Asia, CUSO, Volunteers and CIDA

In 1985 I was hired by CUSO (Canadian University Service Overseas) to be the director of its Asia programme. CUSO was an interesting combination of placement of Canadian volunteers (or “cooperants”) and support for small scale projects – the latter much as I had been doing in Indonesia with OXFAM. Its apporach also varied across the world, with, for instance CUSO West Africa only placing volunteers, whereas CUSO Bangladesh hardly placing any. My predecessor, Raymond Cornoyer, a French canadian cleric, had concentrated in Asia on supporting small scale projects and had helped to create a network of CSOs whose focus was participation. These were Proshika in Bangladesh, PIDA in Sri Lanka, Process in the Philippines, and PRIA in India. CIDA relied to a very large extent on Canadian government funding from CIDA, however, and politically it was most interested in placing warm canadian bodies on the ground. To a large extent, at the time I was working for CUSO, it was paid by CIDA according to the number of Canadians placed – and if CUSO could use this money to support other work as well, t was able to do so.

CUSO in Asia was managed by one staff person in Bangladesh, two in Thailand, one in Indonesia (covering Philippines and Malaysia as well) and my self, based in Penang. It was a most particupatory organisation with a huge amount of devolved responsibility allowed to the Regional Directors (Asia, Southern Africa, West Africa, Pacific and Latin America) who were brought together once or twice a year to Otttawa to negotiate the future strategies of the organisation.

Findings opportunities for placing volunteers to a large extent depended on the interests of the staff of CUSO, and Ministries of Asian governments or NGOs who saw a place for Canadian volunteers in their work. It also depended on the availability of Canadian skills. When i started with CUSO there was a strong element of support to National Parks, and there developed a strong element of low input and sustainable farming, including fish farming. It was difficult to get congruity between this part of CUSO’s work and the support for quite political CSOs who were interested in landless people acquiring control of markets, and local governments.

I worked for five years for CUSO and was able to participate in two very interesting opportunities for its further development in Asia: the first was an invitation that came to CUSO from the Government of China who were interested in placing Canadian volunteers in remote areas inhabited by what the Chinese called “Minority nationalities”. Myself and Nigel Martin were invited to look for volunteer placement opportunities in Yunnan province, in the areas closest to the Burmese and Vietnamese borders. One of the most fascinating aspects of this was discovering economic opportunities that had been created by university professors who had been exiled to these areas during the Great leap Forward, and who had kept their thirst for knowledge and applied it in their exile. The second was an attempt to find placement possibilities in Burma. It was usually only possible to get tourist visas for Burma at that time, and so CUSO devised a cunning strategy to get me into Burma, and alongside those possibly interested in receiving CUSO volunteers. The University of Guelph had been receiving students from the National Agricultural College of Burma to undertake PhDs, and the Professors from Guelph regularly travelled there to supervise their students. I accompanied one of professors as his assistant and talked to the College, but basically was told that they knew the Government was only interested in untied aid, not in foreign bodies.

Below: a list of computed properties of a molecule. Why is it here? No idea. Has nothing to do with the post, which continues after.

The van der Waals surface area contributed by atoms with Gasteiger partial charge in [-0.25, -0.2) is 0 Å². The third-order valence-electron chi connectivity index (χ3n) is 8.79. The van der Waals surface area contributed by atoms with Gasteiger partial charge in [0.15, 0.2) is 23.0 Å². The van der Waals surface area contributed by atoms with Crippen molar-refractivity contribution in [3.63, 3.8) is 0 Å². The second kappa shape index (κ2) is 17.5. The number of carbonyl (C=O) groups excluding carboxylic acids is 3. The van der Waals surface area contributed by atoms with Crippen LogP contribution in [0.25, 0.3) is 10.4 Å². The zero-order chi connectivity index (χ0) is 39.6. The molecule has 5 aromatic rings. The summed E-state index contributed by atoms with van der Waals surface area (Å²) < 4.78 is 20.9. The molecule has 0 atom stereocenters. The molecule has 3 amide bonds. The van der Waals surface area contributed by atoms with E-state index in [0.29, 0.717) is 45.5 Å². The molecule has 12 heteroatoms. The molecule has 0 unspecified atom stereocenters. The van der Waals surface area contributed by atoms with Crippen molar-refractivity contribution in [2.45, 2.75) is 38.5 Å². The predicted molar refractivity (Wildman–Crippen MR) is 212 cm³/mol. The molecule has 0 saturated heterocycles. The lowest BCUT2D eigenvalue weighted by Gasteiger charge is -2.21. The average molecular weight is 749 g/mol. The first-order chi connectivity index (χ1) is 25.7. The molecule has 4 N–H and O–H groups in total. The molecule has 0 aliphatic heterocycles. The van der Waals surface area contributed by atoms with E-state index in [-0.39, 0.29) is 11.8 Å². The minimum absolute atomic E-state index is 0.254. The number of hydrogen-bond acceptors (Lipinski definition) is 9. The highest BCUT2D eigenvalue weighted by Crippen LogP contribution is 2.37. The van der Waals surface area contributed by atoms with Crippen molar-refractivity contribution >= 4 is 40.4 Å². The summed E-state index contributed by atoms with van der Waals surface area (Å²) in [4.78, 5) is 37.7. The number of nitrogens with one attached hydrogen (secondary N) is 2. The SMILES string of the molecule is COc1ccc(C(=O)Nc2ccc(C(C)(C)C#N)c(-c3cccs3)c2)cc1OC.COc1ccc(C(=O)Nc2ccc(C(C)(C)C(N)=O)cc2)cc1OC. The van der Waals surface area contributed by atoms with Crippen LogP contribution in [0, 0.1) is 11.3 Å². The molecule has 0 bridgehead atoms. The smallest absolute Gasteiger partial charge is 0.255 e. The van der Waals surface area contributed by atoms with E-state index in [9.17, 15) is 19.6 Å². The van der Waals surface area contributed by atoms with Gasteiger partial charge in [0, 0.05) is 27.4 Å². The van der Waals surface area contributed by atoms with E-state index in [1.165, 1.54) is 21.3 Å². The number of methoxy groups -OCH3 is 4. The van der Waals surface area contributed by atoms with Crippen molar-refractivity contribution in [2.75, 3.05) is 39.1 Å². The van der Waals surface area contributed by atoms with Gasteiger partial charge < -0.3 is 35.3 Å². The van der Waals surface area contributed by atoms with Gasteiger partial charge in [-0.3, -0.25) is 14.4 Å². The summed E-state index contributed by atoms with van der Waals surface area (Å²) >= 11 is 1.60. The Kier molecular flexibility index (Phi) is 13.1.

• the placement of about 100 very committed and hardworking Canadians for at least two years (often longer) who were able to pass on considerable skills to their local counterparts
  • the support at important times in their development of valuable and innovative CSOs in Bangladesh, India, Philippines and Sri Lanka and Malaysia who pioneered work with landless people to get control of community assets, and start to develop their own political power.
  • my contribution to the management of a vibrant and innovative organisation , CUSO, while appreciating the extent that its long term strategy was always controlled by political decisions made in CIDA which changed often, depending on who was in charge of what office.


Having been a British Volunteer in Ethiopia I understood some of the complexities of using volunteers as a tool in internatonal development. Often with British volunteers, the individual volunteers gained more from their experience than the country did (and this aspect of “development education” was acknowledged by the British volunteer sending organisations, but I was impressed by the professionalism of CUSO – in finding good volunteer material, training them well in country, and supervising their work in collaboration with the managers of the local organisations for whem they were working.



Doing development – Government, NGOs, and the Rural Poor in Asia:
edited by Richard holloway. Earthscan London 1989


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